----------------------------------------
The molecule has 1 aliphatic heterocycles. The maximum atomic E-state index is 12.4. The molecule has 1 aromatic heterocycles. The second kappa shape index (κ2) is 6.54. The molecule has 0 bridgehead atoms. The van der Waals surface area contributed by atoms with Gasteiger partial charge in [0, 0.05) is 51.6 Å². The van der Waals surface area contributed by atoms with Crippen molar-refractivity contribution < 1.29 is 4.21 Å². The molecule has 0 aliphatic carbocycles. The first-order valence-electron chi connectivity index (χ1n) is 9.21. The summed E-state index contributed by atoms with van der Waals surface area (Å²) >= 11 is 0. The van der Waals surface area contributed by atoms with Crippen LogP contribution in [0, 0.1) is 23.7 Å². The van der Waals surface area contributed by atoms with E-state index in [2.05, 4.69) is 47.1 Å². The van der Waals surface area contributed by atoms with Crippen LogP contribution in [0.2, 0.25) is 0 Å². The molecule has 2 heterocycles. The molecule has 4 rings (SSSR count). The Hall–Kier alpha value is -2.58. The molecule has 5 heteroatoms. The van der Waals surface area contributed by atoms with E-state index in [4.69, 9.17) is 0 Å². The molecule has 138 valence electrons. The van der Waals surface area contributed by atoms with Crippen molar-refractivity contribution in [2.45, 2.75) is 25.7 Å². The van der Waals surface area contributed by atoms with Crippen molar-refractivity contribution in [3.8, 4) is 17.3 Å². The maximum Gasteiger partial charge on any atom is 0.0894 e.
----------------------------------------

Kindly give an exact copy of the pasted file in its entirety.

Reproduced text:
The molecule has 1 aliphatic heterocycles. The maximum atomic E-state index is 12.4. The molecule has 1 aromatic heterocycles. The second kappa shape index (κ2) is 6.54. The molecule has 0 bridgehead atoms. The van der Waals surface area contributed by atoms with Gasteiger partial charge in [0, 0.05) is 51.6 Å². The van der Waals surface area contributed by atoms with Crippen molar-refractivity contribution < 1.29 is 4.21 Å². The molecule has 0 aliphatic carbocycles. The first-order valence-electron chi connectivity index (χ1n) is 9.21. The summed E-state index contributed by atoms with van der Waals surface area (Å²) >= 11 is 0. The van der Waals surface area contributed by atoms with Crippen LogP contribution in [0, 0.1) is 23.7 Å². The van der Waals surface area contributed by atoms with E-state index in [2.05, 4.69) is 47.1 Å². The van der Waals surface area contributed by atoms with Crippen LogP contribution in [0.2, 0.25) is 0 Å². The molecule has 2 heterocycles. The molecule has 4 rings (SSSR count). The Hall–Kier alpha value is -2.58. The molecule has 5 heteroatoms. The van der Waals surface area contributed by atoms with E-state index in [4.69, 9.17) is 0 Å². The molecule has 138 valence electrons. The van der Waals surface area contributed by atoms with Crippen molar-refractivity contribution in [2.45, 2.75) is 25.7 Å². The van der Waals surface area contributed by atoms with Crippen molar-refractivity contribution in [3.8, 4) is 17.3 Å². The maximum Gasteiger partial charge on any atom is 0.0894 e.